Vitamin D deficiencies; we all get them, but how important is it really to maintain a healthy level of it?
Extremely! Lack of Vitamin D can lead to weak or soft bones, increased risk of death from cardiovascular disease, cognitive impairment in older adults, severe asthma in children, and potentially cancer.
What is Vitamin D? Vitamin D is a fat-soluble vitamin that is made when the skin is exposed to sunlight. It is present in only a small number of foods, including fortified products, such as milk. Vitamin D is best known for supporting calcium metabolism. It helps the body absorb calcium from food and supplements to support the maintenance of healthy bones cells. But working with calcium to protect the bones is far from the only function of vitamin D in the body.
Vitamin D also:
- supports muscle health
- plays a role in the immune system
- aids cell growth
- reduces inflammation, which can lead to illness such as rheumatoid arthritis and cancer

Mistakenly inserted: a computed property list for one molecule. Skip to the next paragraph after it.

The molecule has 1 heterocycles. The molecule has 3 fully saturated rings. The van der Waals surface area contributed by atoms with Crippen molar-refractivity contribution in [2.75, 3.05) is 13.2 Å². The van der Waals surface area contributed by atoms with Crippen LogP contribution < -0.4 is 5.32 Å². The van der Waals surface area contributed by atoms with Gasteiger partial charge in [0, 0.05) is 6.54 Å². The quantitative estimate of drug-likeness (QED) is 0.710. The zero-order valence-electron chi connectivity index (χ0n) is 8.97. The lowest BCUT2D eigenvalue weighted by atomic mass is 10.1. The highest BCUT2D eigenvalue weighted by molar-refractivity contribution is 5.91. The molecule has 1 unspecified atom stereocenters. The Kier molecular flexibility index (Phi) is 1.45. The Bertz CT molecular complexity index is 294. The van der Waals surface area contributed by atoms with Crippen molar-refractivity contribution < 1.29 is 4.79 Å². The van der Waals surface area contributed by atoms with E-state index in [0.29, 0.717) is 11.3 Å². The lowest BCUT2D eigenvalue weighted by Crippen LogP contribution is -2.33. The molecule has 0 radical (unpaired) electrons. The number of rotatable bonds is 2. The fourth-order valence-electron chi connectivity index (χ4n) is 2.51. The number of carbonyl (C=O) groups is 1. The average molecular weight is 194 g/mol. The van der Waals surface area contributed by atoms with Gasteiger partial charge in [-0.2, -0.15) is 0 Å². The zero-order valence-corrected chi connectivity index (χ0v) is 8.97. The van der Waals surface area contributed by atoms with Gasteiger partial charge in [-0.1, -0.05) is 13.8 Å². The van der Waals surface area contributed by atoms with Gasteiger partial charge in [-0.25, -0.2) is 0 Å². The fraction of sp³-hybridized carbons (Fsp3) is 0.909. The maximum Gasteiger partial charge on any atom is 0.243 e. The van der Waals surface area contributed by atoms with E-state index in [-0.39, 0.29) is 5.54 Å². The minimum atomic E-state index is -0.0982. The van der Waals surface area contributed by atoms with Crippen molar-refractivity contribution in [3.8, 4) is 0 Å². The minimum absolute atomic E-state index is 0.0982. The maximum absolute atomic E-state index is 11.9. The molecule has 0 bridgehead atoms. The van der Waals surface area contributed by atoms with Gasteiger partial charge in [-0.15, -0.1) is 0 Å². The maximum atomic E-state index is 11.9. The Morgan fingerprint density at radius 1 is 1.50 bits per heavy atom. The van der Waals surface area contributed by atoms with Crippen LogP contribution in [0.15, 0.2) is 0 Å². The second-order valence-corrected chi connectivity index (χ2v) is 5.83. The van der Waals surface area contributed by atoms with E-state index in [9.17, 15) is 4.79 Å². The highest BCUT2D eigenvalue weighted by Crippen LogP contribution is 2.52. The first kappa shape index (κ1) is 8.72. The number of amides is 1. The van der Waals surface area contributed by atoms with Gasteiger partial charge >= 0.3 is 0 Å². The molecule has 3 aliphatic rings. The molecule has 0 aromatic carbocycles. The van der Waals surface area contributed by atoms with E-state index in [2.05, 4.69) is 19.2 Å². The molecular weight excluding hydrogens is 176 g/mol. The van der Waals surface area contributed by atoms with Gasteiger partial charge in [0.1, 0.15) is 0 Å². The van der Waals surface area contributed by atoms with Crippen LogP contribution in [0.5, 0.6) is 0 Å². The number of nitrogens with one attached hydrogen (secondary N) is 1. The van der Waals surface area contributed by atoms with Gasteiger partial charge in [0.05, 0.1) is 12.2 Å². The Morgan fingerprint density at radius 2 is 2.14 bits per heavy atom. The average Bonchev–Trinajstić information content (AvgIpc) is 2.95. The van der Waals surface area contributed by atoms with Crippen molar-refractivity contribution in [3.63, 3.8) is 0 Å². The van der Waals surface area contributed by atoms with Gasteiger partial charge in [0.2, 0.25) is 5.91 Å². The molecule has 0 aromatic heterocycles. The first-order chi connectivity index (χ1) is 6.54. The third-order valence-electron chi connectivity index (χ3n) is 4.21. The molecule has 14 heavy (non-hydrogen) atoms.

- regulates blood pressure and supports cardiovascular health
Vitamin D Deficiency. How does this occur, one may ask? Well, it can be caused by a lack of sunlight – one of the most common reasons, eating foods that are low in Vitamin D for an extended period of time, having a more pigmented (darker) complexion, if one’s kidneys do not process it like they should, if an individual’s digestive tract cannot completely absorb the nutrient, or if one is overweight it makes the supplement harder to transport within the bloodstream. These are all reasons (and they do vary from person to person) as to why an individual may have lower levels of Vitamin D within their body.
In order to raise the levels of this nutrient within a person, one must see their physician and obtain a higher dosage of a Vitamin D supplement in order to balance out their levels. The recommended dosage for adults is 600 IUs (International Units) and then adults 70 and older are recommended to take 800IUs as a safe higher dosage. For extreme cases of Vitamin D deficiency, adults are able to take up to 4000 IUs for a short amount of time in order to get their bodies back into balance, but are supposed to switch over to the recommended 600 IUs afterwards.
This is definitely a preventable issue; just ensure to get consistent medical check-ups and your primary care physician can run tests to determine if this is an issue for you.